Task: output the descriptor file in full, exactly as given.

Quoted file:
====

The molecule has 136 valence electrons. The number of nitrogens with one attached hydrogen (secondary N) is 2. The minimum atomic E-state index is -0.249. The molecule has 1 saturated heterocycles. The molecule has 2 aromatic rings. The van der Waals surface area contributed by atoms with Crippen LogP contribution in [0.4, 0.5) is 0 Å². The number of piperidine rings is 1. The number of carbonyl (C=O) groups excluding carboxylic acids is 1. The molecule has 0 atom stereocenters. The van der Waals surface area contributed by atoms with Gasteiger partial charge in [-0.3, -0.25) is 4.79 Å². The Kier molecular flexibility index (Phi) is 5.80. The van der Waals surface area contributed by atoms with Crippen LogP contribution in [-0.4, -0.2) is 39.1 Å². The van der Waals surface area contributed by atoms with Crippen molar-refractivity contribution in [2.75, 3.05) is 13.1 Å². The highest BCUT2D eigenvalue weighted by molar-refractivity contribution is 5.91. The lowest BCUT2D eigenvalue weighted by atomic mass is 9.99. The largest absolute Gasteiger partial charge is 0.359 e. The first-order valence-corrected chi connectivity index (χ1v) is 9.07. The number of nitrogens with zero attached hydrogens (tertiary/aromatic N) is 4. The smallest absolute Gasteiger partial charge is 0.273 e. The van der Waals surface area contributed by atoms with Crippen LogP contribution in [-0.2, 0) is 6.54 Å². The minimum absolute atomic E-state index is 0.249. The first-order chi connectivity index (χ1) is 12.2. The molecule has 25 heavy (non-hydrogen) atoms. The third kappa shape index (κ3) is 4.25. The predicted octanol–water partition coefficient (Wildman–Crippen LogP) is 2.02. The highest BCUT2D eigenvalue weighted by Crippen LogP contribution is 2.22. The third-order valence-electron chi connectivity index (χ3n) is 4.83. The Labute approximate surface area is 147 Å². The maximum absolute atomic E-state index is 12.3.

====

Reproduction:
The molecule has 136 valence electrons. The number of nitrogens with one attached hydrogen (secondary N) is 2. The minimum atomic E-state index is -0.249. The molecule has 1 saturated heterocycles. The molecule has 2 aromatic rings. The van der Waals surface area contributed by atoms with Crippen LogP contribution in [0.4, 0.5) is 0 Å². The number of piperidine rings is 1. The number of carbonyl (C=O) groups excluding carboxylic acids is 1. The molecule has 0 atom stereocenters. The van der Waals surface area contributed by atoms with Gasteiger partial charge in [-0.3, -0.25) is 4.79 Å². The Kier molecular flexibility index (Phi) is 5.80. The van der Waals surface area contributed by atoms with Crippen LogP contribution in [-0.4, -0.2) is 39.1 Å². The van der Waals surface area contributed by atoms with Crippen molar-refractivity contribution in [2.75, 3.05) is 13.1 Å². The highest BCUT2D eigenvalue weighted by molar-refractivity contribution is 5.91. The lowest BCUT2D eigenvalue weighted by atomic mass is 9.99. The largest absolute Gasteiger partial charge is 0.359 e. The first-order valence-corrected chi connectivity index (χ1v) is 9.07. The number of nitrogens with zero attached hydrogens (tertiary/aromatic N) is 4. The smallest absolute Gasteiger partial charge is 0.273 e. The van der Waals surface area contributed by atoms with Crippen LogP contribution in [-0.2, 0) is 6.54 Å². The minimum absolute atomic E-state index is 0.249. The first-order chi connectivity index (χ1) is 12.2. The molecule has 25 heavy (non-hydrogen) atoms. The third kappa shape index (κ3) is 4.25. The predicted octanol–water partition coefficient (Wildman–Crippen LogP) is 2.02. The highest BCUT2D eigenvalue weighted by Crippen LogP contribution is 2.22. The third-order valence-electron chi connectivity index (χ3n) is 4.83. The Labute approximate surface area is 147 Å². The maximum absolute atomic E-state index is 12.3.